. Last Updated: 07/27/2016

Indonesia Restarts War Against Aceh Rebels

BANDA ACEH, Indonesia -- Indonesian attack planes fired rockets Monday at a rebel base in Aceh province, signaling the start of a major military offensive just hours after the breakdown of peace talks in Tokyo and the imposition of martial law.

More than 1,000 elite soldiers landed in the province by sea and air in an operation to "destroy" the Acehnese rebels in what was expected to be Indonesia's biggest military operation since its invasion of East Timor in 1975.

The talks in Tokyo fell apart when the rebels rejected Jakarta's demands to lay down their weapons, drop their independence bid and accept regional autonomy.

The rebels vowed to resist any attack by the military and to fight on for independence.

President Megawati Sukarnoputri signed a decree late Sunday authorizing war in the oil- and gas-rich province and imposing martial law.

It gave the military sweeping powers to make arrests, impose curfews and curb travel. The military immediately arrested five senior rebels.

On Monday, Indonesian planes fired the rockets at a rebel stronghold about 20 kilometers east of the provincial capital of Banda Aceh, Major General Erwin Sujono said.

"The offensive has begun," Sujono said in Banda Aceh.

Indonesian military Chief General Endriartono Sutarto said: "I have ordered soldiers to hunt for those [rebels] who refuse to surrender ... hunt for them and destroy them to their roots."

No one was injured in Monday's attack, which the military said targeted an alleged rebel weapons cache.

There are more than 30,000 government troops in Aceh, up against about 5,000 poorly armed rebels.

Monday's attack signaled a return to military confrontation following a Dec. 9 peace agreement between the government and the Free Aceh Movement that raised hopes for a breakthrough in one of Asia's longest running separatist conflicts.

The accord unraveled in recent months following violence by both sides and mutual recriminations.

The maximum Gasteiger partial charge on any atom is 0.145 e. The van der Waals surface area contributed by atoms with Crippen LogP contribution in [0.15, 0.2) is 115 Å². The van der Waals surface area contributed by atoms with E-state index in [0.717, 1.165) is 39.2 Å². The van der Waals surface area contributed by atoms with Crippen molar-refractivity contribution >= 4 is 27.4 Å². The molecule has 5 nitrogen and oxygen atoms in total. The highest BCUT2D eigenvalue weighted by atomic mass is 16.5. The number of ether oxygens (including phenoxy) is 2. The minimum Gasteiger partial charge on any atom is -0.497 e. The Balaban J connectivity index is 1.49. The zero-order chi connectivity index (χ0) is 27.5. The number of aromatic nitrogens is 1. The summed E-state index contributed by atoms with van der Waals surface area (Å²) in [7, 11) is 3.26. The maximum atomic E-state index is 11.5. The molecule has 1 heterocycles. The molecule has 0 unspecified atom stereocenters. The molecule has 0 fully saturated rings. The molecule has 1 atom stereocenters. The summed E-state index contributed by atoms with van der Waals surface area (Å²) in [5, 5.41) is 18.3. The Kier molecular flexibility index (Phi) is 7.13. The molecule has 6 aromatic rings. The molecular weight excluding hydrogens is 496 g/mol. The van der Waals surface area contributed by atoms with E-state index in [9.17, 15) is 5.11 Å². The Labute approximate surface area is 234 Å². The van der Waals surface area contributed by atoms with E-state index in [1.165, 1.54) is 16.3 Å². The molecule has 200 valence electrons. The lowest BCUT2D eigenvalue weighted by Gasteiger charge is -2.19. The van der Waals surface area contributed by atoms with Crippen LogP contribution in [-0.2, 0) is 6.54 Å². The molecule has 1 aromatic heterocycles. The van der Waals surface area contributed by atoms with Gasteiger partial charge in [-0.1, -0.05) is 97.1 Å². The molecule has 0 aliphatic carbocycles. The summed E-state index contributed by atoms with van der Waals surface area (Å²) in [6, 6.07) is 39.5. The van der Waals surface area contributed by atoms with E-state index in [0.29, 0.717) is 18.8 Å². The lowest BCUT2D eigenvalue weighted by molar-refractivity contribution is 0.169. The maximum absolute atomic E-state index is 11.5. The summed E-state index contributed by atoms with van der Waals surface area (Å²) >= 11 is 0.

More than 12,000 people have died in fighting since 1976 in the province, 1,900 kilometers northwest of Jakarta, amid accusations of atrocities on both sides.

The government estimated that the number of refugees in Aceh will balloon to 100,000 from the current 5,000.

"The government has prepared medical supplies, clothing, sheets, food, rice, 4,000 tents and medicines," Social Affairs Minister Bachtiar Chamsyah said.

An ExxonMobil spokeswoman said that production has been unaffected despite the hostilities, and the company has no plans to evacuate staff. Officials in Jakarta said that Exxon is being heavily guarded by soldiers.

The Tokyo talks over the weekend had been arranged hastily under pressure from international donors alarmed by the prospect of renewed fighting.

Even as the two sides talked, thousands of Indonesian troops massed in the province.

The European Union, Japan, the United States and the World Bank issued a joint statement Monday saying they "deeply regret" that the two sides "failed to seize the unique opportunity before them."

They urged the two parties "to leave the door open to further dialogue" and said a peaceful solution is still possible, "even at this late hour."

Rebel leader Malik Mahmud said he believed the Indonesian government was "looking for a way to declare war" and had no intention of compromising.

"They asked us to surrender," Mahmud said. "We will oppose the onslaught. We will fight for independence."

In downtown Jakarta, about 500 young people held a noisy but peaceful demonstration to protest war in Aceh.

Such protests have been rare in the run-up to hostilities, however, and opinion polls show most Indonesians support any military action that keeps the country together.

Many people in Banda Aceh predicted high casualties in the fighting.

"The rebels will hide behind the civilians, and how will the army tell the difference?" said one resident, named Mawarni, after praying at the city's main mosque early Monday.

"Lots of people will die. That's what happened in the past and it will happen again," he said.

In the capital, Jakarta Governor Sutiyoso, who also uses a single name, told residents to be alert for possible attacks by Aceh rebels.

Authorities have blamed past bombings in Jakarta on Aceh rebels but so far there has been no proof of their involvement.